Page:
With Fat Chance coming out on the first of February, I thought you might like a little sneak peek between the virtual covers of the book. So here's a little tidbit from Cassaundra's first therapy appointment! Enjoy, and don't forget to keep watching for more!
"Let's start with something easy. Tell me about your hobbies." He leans back and settles into the chair, waiting to see what I will say.
"I don't really have any," I say, wrinkling my forehead in an attempt to magically call some enthusiasm to my mind. I don't craft, or do a lot of fitness stuff -- obviously -- or anything like that. I don't build, I don't write or sing or anything.
"I go to work, and then I go home. I talk on the phone with my sisters."
"You have sisters," he smiles. "That's a good start."
"Well, they aren't my sisters, really, they're foster sisters. I sort of grew up with them."
"They feel like family to you?" he asks. I nod, and he breaks into an easy grin, which makes dimples appear in his cheeks. To my sheer embarrassment this causes something inside of me to click over, like an engine suddenly starting that hasn't been run for a while. Goosebumps race over me, and I pray he can't see my reactions to him, that he can't see how attracted I am.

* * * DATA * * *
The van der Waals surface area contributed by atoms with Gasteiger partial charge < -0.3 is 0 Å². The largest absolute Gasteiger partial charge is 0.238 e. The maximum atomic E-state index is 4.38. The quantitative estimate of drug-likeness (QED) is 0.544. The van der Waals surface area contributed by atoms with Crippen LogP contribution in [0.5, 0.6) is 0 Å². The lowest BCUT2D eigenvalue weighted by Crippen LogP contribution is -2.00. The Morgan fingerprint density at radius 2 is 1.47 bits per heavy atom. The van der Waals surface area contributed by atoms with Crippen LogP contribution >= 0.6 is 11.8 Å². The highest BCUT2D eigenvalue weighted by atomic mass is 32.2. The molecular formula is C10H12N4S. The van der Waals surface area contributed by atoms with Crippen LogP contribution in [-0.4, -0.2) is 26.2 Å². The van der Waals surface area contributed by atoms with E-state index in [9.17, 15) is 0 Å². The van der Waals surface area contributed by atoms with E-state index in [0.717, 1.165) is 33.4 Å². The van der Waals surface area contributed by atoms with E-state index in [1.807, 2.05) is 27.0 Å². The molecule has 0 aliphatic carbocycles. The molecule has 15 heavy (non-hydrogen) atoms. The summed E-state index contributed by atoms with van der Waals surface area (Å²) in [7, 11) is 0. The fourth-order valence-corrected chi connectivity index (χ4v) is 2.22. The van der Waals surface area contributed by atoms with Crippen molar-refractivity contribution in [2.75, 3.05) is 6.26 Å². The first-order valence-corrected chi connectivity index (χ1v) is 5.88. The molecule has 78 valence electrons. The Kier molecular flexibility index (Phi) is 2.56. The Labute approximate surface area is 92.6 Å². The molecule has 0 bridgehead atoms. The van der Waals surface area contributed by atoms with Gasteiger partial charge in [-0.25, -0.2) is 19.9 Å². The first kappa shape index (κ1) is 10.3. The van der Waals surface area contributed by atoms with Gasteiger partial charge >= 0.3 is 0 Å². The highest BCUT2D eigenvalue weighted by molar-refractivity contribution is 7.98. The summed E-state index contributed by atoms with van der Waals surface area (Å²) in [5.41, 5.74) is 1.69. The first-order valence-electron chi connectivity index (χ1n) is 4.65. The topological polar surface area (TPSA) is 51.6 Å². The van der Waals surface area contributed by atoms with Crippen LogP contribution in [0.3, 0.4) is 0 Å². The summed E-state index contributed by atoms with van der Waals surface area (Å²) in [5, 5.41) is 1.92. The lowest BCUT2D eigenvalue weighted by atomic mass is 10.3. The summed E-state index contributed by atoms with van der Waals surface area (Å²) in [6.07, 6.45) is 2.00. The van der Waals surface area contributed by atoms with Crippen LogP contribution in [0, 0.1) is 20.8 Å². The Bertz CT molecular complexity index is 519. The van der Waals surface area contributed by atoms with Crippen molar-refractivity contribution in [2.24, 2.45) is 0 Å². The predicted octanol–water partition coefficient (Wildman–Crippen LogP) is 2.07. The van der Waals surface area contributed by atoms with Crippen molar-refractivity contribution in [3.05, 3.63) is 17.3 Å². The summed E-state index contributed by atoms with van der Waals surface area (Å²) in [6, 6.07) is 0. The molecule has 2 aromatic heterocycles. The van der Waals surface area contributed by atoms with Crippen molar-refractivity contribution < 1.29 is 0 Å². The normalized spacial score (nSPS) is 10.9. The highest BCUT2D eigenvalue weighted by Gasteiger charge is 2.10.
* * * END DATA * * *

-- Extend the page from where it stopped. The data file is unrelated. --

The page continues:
"They count then," he says, and I relax. If he notices my attraction, he has chosen to ignore it. I follow his lead.
"They've been good to me," I tell him. "Their mother, too. They, um, they don't know I'm here. I can't tell them I'm crazy." My eyes are in my lap, my fingers helplessly twisting and smoothing the fabric of my dress, the only physical sign of my inner distress. I hadn't realized I was doing it.
"Crazy? Oh, you're crazy," he says, as if only noticing for the first time that I must be. "I didn't realize you were crazy, I just thought maybe you were having a hard time and needing some coaching. Crazy, though, is very serious."
"Thank you," I say to him. My voice is cool but my face is growing more heated by the second. "Did they teach you how to mock your patients in medical school? Or is that just a little freebie you throw in?"
"I didn't mean to mock," he chuckles, raising my temper another notch. Briefly, I wonder how much trouble I'll get in if I throw something at him. There's a nice, weighty candle in a glass jar, sitting lonesome on the end table beside me. I wonder if I could throw it far enough; it looks heavy. On the table at the other end of the couch, there is a vase of flowers; this is heavier than the candle. Candle it is, then.